Ultimately, there is a piece of ourselves that we have not let die because we are unwilling to admit it needs to be redeemed. But this is redemption!
I have been crucified with Christ and I no longer live, but Christ lives in me. The life I live in the body, I live by faith in the Son of God, who loved me and gave himself for me. I do not set aside the grace of God, for if righteousness could be gained through the law, Christ died for nothing!
What does any of this have to do with Leonard Cohen?
King David and Samson were both God’s chosen men, who were staring at the ugliness of their sins. The wrong choices they made when they thought they knew what was best, when they believed they could decide what was and was not right. They were getting away with it too, until the light found the depths of their darkness.
The enemy will step into these moments and whisper shame and disgust and revulsion, convincing us that God is fooled had been fooled by our good behavior, and must be appalled by us now. However, the Holy Spirit brings conviction, because He has known your sin long before you ever wanted to bring it to Him.
Shame is disappointment and shock. Conviction is the call of grace that you don’t have to stay in that moment any longer. God wants to redeem you. This is where those lyrics resonate with me. Love is not always a victory march because, “this is love: not that we loved God, but that He loved us and sent His son as an atoning sacrifice for our sins.” (1 John 4:10)
The line that always wrecks me is the second half of that stanza: “Love is not a victory march, it’s a cold and it’s a broken hallelujah.”
It’s a cold and it’s a broken hallelujah. I think of David, as Nathan confronts him on his affair with Bathsheba. I think of Samson, as he sat in Philistine captivity with a shaved head. I think also of Peter as he hears the rooster crow. Judah as he is handed his staff and cord from Tamar. The moments where there is no choice but to look at sin in all of its grotesque fact.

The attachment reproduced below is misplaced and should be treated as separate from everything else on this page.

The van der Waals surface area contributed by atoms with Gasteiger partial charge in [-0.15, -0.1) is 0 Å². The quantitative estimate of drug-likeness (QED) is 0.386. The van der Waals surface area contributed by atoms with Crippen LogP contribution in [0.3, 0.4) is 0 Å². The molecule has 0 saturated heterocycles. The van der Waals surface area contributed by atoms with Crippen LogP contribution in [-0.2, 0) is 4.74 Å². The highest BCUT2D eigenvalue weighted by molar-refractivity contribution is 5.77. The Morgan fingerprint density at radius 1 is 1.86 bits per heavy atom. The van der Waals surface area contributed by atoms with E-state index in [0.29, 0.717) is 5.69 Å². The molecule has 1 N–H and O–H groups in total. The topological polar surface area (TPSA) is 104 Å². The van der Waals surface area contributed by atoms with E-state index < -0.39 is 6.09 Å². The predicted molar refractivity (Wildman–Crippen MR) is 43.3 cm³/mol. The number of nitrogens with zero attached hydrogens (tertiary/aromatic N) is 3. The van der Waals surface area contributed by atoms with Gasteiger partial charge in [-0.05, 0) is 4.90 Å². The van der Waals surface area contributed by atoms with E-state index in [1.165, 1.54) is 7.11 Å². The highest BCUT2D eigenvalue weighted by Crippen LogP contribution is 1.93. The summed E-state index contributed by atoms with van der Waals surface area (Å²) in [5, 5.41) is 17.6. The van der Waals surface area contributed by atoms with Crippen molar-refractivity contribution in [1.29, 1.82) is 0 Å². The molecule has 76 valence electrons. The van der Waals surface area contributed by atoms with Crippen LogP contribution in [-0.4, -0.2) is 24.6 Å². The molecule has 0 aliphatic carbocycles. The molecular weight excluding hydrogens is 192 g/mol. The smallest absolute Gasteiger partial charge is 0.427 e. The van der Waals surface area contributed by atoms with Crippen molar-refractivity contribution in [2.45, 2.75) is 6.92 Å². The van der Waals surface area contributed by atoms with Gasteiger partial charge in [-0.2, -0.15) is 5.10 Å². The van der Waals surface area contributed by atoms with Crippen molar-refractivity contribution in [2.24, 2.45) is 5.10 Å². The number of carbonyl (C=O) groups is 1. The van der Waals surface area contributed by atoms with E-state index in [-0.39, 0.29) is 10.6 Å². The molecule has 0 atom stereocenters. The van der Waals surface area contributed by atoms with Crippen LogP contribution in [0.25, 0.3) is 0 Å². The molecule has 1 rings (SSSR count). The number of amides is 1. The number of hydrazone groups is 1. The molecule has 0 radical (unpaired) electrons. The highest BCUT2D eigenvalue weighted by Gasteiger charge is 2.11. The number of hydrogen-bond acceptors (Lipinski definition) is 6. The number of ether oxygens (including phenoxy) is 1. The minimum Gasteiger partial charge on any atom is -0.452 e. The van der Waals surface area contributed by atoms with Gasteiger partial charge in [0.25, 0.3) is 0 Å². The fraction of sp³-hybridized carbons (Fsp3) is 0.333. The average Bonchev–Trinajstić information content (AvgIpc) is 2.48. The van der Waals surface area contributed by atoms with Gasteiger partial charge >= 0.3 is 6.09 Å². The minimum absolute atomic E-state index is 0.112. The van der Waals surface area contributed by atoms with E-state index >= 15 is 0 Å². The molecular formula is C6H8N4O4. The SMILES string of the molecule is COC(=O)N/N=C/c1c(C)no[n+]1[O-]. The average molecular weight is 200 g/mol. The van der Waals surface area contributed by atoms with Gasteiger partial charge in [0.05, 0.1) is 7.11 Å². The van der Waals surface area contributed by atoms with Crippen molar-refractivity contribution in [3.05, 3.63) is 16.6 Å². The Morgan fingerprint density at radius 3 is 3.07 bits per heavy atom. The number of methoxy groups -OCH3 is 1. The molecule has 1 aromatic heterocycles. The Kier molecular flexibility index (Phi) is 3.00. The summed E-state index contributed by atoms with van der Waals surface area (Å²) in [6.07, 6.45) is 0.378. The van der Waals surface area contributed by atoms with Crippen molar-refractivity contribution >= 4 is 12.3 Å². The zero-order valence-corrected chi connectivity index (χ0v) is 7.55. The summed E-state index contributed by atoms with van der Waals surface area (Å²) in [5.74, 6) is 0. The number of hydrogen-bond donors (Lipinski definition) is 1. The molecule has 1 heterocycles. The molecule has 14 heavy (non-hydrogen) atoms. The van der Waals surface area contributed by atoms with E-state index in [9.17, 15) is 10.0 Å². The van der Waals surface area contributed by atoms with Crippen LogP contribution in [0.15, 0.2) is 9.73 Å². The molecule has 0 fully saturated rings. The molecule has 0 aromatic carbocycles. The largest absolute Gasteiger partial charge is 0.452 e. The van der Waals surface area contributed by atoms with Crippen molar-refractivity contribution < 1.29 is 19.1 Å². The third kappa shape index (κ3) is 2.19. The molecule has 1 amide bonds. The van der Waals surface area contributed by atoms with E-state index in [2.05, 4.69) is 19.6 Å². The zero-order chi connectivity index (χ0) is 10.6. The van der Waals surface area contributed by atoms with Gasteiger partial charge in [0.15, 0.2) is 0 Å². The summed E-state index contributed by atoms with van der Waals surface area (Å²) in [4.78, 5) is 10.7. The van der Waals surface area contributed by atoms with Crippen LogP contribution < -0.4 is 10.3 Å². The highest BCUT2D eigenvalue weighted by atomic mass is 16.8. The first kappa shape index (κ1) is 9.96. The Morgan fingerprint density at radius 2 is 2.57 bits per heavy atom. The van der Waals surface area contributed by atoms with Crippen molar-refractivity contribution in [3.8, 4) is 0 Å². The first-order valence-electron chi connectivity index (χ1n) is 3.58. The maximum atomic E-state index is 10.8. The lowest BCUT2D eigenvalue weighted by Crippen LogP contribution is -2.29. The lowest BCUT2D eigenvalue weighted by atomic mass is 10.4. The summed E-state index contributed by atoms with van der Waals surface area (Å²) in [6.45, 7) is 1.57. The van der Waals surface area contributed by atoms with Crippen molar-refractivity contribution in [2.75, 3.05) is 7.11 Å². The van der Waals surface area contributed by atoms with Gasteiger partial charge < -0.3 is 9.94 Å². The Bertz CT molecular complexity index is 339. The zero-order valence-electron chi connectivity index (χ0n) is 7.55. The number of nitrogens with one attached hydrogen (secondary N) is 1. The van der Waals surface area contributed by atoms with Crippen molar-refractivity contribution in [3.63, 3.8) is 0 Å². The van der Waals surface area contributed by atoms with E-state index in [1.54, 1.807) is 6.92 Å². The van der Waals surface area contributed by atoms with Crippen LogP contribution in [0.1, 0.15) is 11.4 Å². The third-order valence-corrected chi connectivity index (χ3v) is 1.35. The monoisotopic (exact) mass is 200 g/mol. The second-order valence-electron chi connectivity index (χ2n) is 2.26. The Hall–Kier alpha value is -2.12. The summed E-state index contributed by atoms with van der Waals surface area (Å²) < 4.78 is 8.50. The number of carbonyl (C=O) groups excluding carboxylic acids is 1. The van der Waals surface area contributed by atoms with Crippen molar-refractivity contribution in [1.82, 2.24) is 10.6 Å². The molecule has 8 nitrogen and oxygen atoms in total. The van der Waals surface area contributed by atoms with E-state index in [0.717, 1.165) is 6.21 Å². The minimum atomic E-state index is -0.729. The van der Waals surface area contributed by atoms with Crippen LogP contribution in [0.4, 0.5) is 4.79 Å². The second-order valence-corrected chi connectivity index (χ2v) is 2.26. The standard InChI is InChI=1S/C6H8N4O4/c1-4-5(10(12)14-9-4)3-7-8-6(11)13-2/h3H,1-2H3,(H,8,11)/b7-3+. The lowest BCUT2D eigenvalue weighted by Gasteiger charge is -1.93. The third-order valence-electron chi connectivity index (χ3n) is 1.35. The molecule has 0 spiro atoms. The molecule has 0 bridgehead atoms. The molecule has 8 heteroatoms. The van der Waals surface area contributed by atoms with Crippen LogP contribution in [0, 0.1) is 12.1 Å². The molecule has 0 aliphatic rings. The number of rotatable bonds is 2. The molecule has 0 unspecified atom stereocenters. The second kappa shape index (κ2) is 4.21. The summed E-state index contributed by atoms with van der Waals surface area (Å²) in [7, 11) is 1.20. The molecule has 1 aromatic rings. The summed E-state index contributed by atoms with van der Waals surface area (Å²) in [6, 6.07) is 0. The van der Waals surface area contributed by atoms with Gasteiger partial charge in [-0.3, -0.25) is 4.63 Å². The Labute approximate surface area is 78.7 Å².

However, in those moments, they all take the same course of action: in their lowest and most broken moments, they lift their heads and out comes the hallelujah. Some not verbally, but through the evidence of their actions. This is what is profound to me. Repentance is a form of hallelujah. 1 John 1:9 says, “If we confess our sins, he is faithful and just and will forgive us our sins and purify us from all unrighteousness.” It’s cold and it’s broken. But, it’s acceptance, it’s surrender, and it’s redemption. Through that whisper comes the victory march.
When I kept silent, my bones wasted away through my groaning all day long. For day and night your hand was heavy on me; my strength was sapped as in the heat of summer. Then I acknowledged my sin to you and did not cover up my iniquity. I said, “I will confess my transgressions to the Lord.” And you forgave the guilt of my sin.
Have you whispered this hallelujah? Or are you still trying to cover up what refuses to stay covered? What is the ugly you have to address in your life?
ABOUT THE AUTHOR
Mia Grace loves sunflowers, words, old hardcover books, and fountain pens. She adores Jesus Christ, and seeks to listen and obey him in her life. Her life verse is Isaiah 52:7, and her prayer is for every girl to grasp the height, weight, depth, width, and power of Christ's love for them.